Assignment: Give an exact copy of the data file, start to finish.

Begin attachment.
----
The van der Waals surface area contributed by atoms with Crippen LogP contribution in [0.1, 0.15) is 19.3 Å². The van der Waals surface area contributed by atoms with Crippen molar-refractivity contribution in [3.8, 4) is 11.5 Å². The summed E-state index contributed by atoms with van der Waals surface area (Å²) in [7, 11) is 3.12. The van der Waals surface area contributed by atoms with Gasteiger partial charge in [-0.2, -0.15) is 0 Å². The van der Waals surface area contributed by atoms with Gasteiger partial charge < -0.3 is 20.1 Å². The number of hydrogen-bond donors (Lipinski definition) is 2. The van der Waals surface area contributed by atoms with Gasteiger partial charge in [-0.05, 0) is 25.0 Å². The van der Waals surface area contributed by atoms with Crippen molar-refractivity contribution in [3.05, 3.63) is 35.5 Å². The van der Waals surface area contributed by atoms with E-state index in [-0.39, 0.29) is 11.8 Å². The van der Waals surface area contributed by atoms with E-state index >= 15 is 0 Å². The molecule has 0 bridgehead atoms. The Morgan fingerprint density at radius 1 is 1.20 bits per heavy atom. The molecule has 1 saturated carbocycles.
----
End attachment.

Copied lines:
The van der Waals surface area contributed by atoms with Crippen LogP contribution in [0.1, 0.15) is 19.3 Å². The van der Waals surface area contributed by atoms with Crippen molar-refractivity contribution in [3.8, 4) is 11.5 Å². The summed E-state index contributed by atoms with van der Waals surface area (Å²) in [7, 11) is 3.12. The van der Waals surface area contributed by atoms with Gasteiger partial charge in [-0.2, -0.15) is 0 Å². The van der Waals surface area contributed by atoms with Gasteiger partial charge < -0.3 is 20.1 Å². The number of hydrogen-bond donors (Lipinski definition) is 2. The van der Waals surface area contributed by atoms with Gasteiger partial charge in [-0.05, 0) is 25.0 Å². The van der Waals surface area contributed by atoms with Crippen molar-refractivity contribution in [3.05, 3.63) is 35.5 Å². The van der Waals surface area contributed by atoms with E-state index in [-0.39, 0.29) is 11.8 Å². The van der Waals surface area contributed by atoms with E-state index >= 15 is 0 Å². The molecule has 0 bridgehead atoms. The Morgan fingerprint density at radius 1 is 1.20 bits per heavy atom. The molecule has 1 saturated carbocycles.